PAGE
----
But, of course, the question comes back to us many times, Should we really be expected to give thanks for every thing? Should a young soldier stuck in the dark hole of a ship facing the possibility of death at any moment? Should an old veteran lying in the hospital overcoming an operation and facing another? How can we be thankful then?
I believe that the phrase ...for this is the will of God in Jesus Christ... (18b). It has been my experience that, somehow through all of the calamities of life that naturally come our way, He brings out His will; then the bad time can become a time of thankfulness. What I mean is that whenever we get prayed up about a current and real calamity, we receive an inner sense of calm and acceptance, knowing that good will result eventually. God draws closer to us amid pain, whenever we allow Him to do so.
Although our situation in life might not be all pleasant, nothing can prevent us from having a glad Thanksgiving Day except our own negative attitudes. God can come into the darkest night and give us spiritual light. God can step into the most desperate plight and surprise us with joy. Outward circumstance can never keep us from ...being thankful unto him...
My favorite of Norman Rockwellís Saturday Evening Post covers, currently on exhibit at our High Museum of Art, is the one called Saying Grace. All of you have seen it: An old grandmother with her young grandson and granddaughter huddled at the corner of a table in a crowded bus station, with heads bowed saying grace--- giving thanks. The interesting thing about this familiar scene is that all of the people staring at them are doing so with expressions of pride and joy. These people of all ages and classes seem to be saying in their hearts, What a wonderful thing to do! And they all seem to be almost praying too. And standing there many years later, huddled with a great throng of onlookers, I still felt like I was also in the picture joining in the thanksgiving.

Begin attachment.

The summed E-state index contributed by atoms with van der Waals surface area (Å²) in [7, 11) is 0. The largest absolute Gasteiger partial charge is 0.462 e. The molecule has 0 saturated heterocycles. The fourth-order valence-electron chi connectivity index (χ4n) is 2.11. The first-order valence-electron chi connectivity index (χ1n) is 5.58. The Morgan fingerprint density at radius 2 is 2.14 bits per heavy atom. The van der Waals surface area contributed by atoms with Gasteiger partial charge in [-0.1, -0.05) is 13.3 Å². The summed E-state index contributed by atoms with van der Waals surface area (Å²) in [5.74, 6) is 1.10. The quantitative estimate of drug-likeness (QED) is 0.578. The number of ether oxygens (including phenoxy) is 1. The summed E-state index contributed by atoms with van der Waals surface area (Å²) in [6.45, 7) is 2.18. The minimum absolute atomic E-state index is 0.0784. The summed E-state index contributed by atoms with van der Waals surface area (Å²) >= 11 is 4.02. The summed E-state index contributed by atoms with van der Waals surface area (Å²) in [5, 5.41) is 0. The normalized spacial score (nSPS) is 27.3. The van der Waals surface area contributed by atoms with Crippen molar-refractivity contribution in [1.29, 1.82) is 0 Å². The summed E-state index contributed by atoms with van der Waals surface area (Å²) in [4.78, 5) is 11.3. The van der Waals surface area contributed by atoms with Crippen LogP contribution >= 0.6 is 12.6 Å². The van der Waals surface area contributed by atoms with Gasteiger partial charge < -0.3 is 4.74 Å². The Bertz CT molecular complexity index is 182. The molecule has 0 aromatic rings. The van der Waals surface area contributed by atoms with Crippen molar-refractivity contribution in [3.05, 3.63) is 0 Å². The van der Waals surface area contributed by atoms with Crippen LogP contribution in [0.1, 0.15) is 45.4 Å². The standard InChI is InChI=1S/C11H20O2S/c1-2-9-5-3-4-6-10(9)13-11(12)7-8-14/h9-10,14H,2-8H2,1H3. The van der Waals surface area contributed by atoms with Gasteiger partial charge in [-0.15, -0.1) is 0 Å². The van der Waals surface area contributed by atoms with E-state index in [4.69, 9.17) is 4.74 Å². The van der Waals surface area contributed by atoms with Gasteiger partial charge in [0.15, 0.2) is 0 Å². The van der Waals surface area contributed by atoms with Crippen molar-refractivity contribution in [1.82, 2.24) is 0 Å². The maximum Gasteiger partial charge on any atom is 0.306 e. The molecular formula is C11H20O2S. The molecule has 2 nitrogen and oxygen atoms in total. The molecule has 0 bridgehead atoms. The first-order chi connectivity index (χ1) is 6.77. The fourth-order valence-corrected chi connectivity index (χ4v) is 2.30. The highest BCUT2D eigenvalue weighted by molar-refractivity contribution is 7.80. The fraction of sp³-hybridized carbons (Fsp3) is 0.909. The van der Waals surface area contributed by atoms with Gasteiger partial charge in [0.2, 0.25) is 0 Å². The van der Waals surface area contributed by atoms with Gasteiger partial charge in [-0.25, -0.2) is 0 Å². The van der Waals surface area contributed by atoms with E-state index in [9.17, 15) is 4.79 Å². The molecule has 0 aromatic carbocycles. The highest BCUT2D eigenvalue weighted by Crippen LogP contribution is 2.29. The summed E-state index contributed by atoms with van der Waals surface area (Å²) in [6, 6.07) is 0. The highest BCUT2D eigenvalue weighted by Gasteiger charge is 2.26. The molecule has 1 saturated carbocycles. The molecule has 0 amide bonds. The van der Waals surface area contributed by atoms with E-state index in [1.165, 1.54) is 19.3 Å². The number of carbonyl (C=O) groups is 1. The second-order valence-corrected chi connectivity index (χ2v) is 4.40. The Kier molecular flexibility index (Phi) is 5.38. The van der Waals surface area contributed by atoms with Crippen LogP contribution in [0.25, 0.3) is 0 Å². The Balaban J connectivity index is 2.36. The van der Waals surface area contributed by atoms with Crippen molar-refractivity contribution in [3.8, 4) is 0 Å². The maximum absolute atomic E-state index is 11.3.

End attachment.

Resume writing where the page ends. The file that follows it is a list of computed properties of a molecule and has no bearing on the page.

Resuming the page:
Is there any family among us that does not join in a prayer of thanksgiving around the Thanksgiving Day table? Be it ever so humble, there is always a reason to ...be thankful unto him...
And what a great spiritual drama we are reenacting for ourselves and for our children. We are reminded that everything we have is by His grace, and not by our own ingenuity.
Finally, we are reminded that ...the Lord is good; his mercy is everlasting; and his truth endureth to all generations. (Ps. 100: 5). Thanksgiving points toward a life beyond the mortal. Since all families that gather together this Thursday have lost precious ones, this reminder of that ultimate reunion in heaven gives us joy.
a sermon synopsis
by C. Robert Allred, Th.D., Pastor